The drug lord convicted of the killing, Rafael Caro Quintero, strolled out of a Mexican prison in 2013 after an appeals court overturned his conviction on procedural grounds. Rather than order a new trial, the court allowed him to walk free, outraging the United States. He has not been seen publicly since.

Extraditions have fallen dramatically since 2012, the final year of Calderon's term, when Mexico sent 115 people to the U.S., according to a May report from the Congressional Research Service. Last year, the number was 66. None of the five top capos arrested under Pena Nieto has been sent out of Mexico.

"This is a holdover from the 'revolutionary nationalism' of the 20th century," Benitez said. "The PRI is a nationalist party, and they were trying to make a policy change from Felipe Calderon ... whom they accused of having sold law enforcement to the United States."

Pena Nieto ended Calderon's practice of allowing U.S. agencies to vet Mexican law enforcement officials, and he prohibited direct intelligence-sharing between U.S. and Mexican law enforcement agencies, as Calderon allowed. Under Pena Nieto, all information must go through a centralized office in Osorio Chong's department.

The United States has offered to help Mexico recapture Guzman, but Osorio Chong struck a defensive tone Tuesday, saying, "I could talk about some prisons in the United States and Europe that became legendary because criminals could stage incredible escapes from them."

The U.S. alerted Mexican authorities 16 months ago that Guzman's associates and family members were making plans to break him out of prison, according to a U.S. official who was briefed on the DEA investigation. The official was not authorized to disclose the details and spoke to The Associated Press on condition of anonymity.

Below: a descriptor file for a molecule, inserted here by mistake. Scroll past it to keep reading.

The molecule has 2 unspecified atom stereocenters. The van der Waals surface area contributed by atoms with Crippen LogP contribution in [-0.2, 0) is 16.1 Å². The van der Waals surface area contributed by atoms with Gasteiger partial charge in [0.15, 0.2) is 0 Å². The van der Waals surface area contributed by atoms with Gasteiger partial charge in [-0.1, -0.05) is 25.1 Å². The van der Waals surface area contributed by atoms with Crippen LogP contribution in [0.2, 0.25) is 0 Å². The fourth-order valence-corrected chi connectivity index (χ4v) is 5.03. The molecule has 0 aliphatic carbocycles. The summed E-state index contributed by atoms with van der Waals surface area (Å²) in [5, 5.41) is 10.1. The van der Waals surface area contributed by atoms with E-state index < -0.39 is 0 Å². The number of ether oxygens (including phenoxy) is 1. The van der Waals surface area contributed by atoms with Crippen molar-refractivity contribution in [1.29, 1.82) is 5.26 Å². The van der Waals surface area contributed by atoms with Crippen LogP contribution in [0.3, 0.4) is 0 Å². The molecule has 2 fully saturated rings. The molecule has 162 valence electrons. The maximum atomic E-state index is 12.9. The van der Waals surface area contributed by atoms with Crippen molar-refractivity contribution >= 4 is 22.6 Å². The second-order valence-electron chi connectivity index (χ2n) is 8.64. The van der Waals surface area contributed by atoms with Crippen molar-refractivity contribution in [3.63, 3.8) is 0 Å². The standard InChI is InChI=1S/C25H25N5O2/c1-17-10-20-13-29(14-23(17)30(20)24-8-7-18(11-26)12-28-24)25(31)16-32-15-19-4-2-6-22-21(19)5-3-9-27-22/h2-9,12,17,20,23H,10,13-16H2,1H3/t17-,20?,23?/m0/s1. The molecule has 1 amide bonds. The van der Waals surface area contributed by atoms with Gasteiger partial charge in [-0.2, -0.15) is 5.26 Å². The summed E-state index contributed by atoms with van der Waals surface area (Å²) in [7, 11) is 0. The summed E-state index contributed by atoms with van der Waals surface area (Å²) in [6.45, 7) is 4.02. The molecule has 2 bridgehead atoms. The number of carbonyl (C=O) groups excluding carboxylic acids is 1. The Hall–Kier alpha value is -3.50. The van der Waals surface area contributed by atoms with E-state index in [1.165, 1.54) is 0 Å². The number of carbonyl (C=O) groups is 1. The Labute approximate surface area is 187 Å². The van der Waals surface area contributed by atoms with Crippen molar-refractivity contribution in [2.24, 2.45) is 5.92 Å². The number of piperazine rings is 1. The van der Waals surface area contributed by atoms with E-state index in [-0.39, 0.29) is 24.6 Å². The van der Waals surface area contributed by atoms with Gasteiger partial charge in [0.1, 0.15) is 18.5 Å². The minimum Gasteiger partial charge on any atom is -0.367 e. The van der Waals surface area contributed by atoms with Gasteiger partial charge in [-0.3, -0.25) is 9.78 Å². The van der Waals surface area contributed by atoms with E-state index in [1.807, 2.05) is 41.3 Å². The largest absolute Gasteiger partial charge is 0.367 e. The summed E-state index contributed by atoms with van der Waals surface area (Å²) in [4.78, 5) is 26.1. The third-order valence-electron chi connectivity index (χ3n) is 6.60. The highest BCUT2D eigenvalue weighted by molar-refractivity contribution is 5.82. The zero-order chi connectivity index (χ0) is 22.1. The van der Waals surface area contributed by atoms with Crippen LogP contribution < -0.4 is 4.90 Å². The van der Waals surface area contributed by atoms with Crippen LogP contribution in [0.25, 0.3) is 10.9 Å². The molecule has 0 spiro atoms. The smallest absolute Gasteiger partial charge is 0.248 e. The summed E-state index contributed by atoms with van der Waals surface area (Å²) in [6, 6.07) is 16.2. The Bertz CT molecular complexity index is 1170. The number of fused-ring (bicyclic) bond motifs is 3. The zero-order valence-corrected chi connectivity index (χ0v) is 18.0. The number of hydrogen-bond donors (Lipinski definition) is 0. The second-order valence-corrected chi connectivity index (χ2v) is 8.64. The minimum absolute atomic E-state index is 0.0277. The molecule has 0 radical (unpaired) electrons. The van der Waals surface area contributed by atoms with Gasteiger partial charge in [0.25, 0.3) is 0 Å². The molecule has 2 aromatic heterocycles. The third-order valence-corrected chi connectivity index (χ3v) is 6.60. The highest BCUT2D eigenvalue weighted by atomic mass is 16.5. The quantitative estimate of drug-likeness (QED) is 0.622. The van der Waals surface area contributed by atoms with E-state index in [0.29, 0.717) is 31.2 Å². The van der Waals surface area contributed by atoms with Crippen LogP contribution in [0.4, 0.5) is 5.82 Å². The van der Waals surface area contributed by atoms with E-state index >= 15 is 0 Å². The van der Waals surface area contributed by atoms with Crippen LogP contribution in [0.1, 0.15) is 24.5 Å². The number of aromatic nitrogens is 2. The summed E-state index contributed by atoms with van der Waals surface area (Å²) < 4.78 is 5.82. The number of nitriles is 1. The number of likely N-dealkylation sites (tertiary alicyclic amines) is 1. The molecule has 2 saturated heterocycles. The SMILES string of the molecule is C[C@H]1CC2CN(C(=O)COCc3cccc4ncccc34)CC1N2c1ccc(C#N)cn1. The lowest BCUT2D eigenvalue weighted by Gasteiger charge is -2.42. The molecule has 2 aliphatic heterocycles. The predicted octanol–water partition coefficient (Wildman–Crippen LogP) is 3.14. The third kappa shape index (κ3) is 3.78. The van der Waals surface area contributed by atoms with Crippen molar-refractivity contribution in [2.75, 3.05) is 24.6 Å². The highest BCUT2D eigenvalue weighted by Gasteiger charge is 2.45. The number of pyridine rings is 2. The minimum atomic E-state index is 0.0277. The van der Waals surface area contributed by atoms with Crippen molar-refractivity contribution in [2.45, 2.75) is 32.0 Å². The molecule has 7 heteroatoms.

Osorio Chong, however, denied Monday night that authorities in Mexico were ever informed of potential escapes.

The Mexican government announced it is offering a reward of $3.8 million (60 million pesos) for Guzman's recapture. Investigators with the government's organized crime unit have questioned 49 people, including 32 prison employees. An Interpol alert for Guzman has been sent to 10 countries.

The government said it has fired the director of the Altiplano prison and two other prison officials. But there was no indication higher-level officials would lose their jobs or go to jail.

The PRI has a reputation for protecting its own. Scandals such as the disappearance of 43 college students last fall, allegedly at the hands of corrupt police and municipal officials, have not caused Pena Nieto to fire a single Cabinet minister so far. Even Murillo Karam, who was lambasted over his handling of the students' disappearance and who declared last year the chance of Guzman escaping a second time "does not exist," was allowed to stay in the Cabinet, albeit in a lower-profile role after stepping down as attorney general in February.

"These are not moments to resign," Osorio Chong said. "They are (moments) to face up to things. ... Must changes be made? The immediate answer is, yes."